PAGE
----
Regardless of his involvement or lack thereof, his policies and his term were marked by a tough-on-crime attitude showing no mercy for local criminals.
“None of my children is using drugs,” Duterte said in a presidential debate in Dagupan City in April. “But my order is, even if it is a member of my family, kill him.”
In addition to his aggressive war on drugs, Duterte has drawn controversy for harsh insults to the U.S. and other nations. In a speech in Manila last week, he told President Obama to “go to hell” for questioning his drug-fighting tactics. He has called Obama a “son of a b—-” in other settings and threatened to break ties with the U.S. and look to China or Russia for trade instead.
In a Davao news conference, he likened himself to Hitler and vowed to kill millions of drug addicts. “If Germany had Hitler,” he said, “the Philippines would have,” and pointed to himself. “I’d be happy to slaughter [three million drug addicts],” he said. He has since apologized to Jewish communities.
Abinales said he is not so shocked by his swearing and insults. “It’s how many Filipinos talk,” he said. “Especially local politicians.” And Davaoans like him for it.
Eighty-three percent of Filipinos have “much trust” in him, according to the first polls conducted about his presidency by Philippines-based research nonprofit Social Weather Stations.
The highest approval ratings, at 88 percent feeling “satisfied,” come from his home island of Mindanao, while other regions like the Visayas are at 75 percent and Metro Manila are at 74 percent.
How Did He Come to Power?
He’s one of the longest-serving mayors in the history of the Philippines — seven terms, totaling over 22 years. When he came to power in 1987, the city of Davao was considered a murder and drug capital.
“In the ‘80s and ‘90s,” Abinales explained, “not only were you scared because people were killing each other, but also for the spread of drugs.”
“Before he came to power, after President Marcos fell in the ’80s, two things were happening in the city,” Abinales said. “One was an emblematic increase in the drug trade.”
Because Davao is the southern-most port of Mindanao, drug traders once used it as a sort of hub, moving drugs from nearby Indonesia, Malaysia and Vietnam.
“The second problem was that the Communist Party in the island split, and there was massive internal killing and torture,” Abinales said, noting that Davaoans were fed up, and welcomed his no-holds-barred crime-fighting.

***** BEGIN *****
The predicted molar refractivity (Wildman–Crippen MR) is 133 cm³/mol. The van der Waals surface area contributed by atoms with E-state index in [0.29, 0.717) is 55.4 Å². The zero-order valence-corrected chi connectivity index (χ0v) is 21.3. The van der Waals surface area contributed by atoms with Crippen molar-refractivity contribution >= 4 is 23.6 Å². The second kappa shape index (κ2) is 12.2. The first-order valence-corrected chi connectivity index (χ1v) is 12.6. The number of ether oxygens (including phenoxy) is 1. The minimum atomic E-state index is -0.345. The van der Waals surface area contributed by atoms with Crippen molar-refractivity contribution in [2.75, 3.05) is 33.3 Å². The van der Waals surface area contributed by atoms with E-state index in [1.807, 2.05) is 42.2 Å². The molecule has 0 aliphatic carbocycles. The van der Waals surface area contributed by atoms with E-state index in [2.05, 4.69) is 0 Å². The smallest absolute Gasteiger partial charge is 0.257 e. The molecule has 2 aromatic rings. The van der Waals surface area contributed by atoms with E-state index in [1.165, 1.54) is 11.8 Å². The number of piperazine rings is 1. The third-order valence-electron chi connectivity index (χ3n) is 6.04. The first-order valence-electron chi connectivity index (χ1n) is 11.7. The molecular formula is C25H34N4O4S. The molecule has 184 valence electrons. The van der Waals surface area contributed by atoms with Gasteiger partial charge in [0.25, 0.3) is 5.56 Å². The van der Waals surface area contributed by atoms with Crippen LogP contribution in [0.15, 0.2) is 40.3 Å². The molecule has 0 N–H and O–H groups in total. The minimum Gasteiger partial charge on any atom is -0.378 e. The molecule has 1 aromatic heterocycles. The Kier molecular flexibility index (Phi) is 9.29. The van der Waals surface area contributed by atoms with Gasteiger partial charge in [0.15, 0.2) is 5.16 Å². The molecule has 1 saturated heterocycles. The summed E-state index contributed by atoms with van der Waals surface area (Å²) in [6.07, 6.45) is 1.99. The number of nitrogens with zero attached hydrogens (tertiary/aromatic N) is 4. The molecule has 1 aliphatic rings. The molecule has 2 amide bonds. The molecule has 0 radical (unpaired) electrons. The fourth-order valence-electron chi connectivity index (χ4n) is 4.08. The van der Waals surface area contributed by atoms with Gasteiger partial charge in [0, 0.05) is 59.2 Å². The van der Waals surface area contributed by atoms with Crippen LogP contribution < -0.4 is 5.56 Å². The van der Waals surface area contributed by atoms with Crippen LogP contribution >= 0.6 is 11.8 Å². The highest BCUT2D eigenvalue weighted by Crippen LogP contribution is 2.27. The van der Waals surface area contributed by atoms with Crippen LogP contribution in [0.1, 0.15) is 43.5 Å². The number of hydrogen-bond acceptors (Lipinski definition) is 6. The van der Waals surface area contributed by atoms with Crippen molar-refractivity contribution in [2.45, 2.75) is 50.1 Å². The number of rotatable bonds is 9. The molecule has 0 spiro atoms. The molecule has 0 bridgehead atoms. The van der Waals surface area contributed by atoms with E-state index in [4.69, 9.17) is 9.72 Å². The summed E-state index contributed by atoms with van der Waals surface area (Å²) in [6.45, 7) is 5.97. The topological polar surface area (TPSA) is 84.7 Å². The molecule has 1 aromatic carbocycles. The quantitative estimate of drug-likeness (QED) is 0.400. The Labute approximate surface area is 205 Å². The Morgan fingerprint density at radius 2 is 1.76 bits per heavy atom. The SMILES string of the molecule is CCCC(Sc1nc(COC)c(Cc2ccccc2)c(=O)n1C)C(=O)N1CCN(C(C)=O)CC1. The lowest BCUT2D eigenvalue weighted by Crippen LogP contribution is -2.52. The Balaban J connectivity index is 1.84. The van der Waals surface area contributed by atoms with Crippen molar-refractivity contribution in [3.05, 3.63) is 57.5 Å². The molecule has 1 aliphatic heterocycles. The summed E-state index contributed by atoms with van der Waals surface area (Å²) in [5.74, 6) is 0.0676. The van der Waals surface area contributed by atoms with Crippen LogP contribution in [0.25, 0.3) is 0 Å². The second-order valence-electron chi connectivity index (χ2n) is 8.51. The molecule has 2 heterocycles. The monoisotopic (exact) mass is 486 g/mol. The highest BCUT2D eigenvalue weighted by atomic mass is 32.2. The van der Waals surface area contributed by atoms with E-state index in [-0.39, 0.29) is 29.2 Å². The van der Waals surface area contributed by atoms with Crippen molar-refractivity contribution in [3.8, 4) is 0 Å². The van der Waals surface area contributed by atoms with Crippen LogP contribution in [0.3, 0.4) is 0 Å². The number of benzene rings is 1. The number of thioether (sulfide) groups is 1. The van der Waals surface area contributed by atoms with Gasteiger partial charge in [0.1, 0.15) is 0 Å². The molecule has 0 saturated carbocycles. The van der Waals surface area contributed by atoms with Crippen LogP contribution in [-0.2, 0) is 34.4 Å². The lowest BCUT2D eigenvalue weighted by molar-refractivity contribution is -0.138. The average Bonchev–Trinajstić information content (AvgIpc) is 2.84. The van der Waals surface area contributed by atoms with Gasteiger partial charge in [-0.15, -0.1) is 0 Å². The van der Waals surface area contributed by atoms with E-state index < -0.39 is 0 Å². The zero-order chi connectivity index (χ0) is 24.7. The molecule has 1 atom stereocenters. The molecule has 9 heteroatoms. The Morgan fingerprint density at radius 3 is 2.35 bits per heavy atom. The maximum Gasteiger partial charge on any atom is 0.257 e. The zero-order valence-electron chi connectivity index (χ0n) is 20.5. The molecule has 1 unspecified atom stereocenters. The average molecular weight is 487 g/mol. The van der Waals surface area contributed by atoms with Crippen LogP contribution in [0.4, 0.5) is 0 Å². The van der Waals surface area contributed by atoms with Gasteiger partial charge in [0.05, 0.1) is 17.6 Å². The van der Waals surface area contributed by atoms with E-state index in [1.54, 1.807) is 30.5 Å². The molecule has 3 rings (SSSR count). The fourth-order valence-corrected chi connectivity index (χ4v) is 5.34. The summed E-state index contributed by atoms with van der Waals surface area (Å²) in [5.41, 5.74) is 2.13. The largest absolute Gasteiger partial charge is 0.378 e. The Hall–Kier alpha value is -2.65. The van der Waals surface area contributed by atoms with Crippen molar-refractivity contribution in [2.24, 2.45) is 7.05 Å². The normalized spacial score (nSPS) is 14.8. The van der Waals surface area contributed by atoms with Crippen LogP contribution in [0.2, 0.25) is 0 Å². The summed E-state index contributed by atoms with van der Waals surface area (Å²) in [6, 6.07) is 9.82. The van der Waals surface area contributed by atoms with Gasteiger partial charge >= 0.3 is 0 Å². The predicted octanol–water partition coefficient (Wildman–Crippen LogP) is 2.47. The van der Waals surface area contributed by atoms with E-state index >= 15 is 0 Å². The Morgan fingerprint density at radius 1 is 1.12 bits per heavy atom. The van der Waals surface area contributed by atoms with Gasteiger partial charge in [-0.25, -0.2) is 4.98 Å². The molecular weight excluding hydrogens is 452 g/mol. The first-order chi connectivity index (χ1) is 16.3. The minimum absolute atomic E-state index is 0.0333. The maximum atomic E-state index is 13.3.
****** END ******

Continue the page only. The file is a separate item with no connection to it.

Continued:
With Duterte at the helm, Davao’s crime rate would slowly but surely become one of the nation’s lowest, transforming the city.
“There are only a couple of cities where you can walk around at any time of night and people stop at stoplights,” Abinales said. “Davao is one of them. You can’t do that in Manila.”
His ascent to the presidency was then welcomed by Filipinos, who saw him as an exception to the corruption and damning ties that marked many local and national leaders, and a healthy middle-ground between Communist influences and protesters — his father was a Communist secretary for President Ferdinand Marcos, while his mother was an anti-Communist human rights activist.
While Americans seeing bits and pieces of controversial quotes might wonder how extrajudicial killings can be OK, Abinales said the logic makes sense for those who wanted their city back. “People are asking, ‘Who doesn’t want the drug addict or drug pusher killed?’” he said.
His brash rhetoric and his harsh tactics have drawn comparisons to Donald Trump. The difference, Abinales said, is his humility and disdain for press attention. He has turned down awards and nominations, like the “World Mayor Prize” given by an international body to outstanding mayors, and he rarely gives interviews.
As mayor, he had a weekly television talk show, “Gikan sa masa, para sa masa,” meaning, “From the masses, for the masses,” which drew more viewers than local news talk shows. He’s announced plans to do the same as president. In his show, he addresses citizen complaints and reports of corruption and has even read out names of convicted criminals, who are often killed soon after.
In a 2015 episode before he decided to run, Duterte said to Davaoans, “God will weep if I become president.”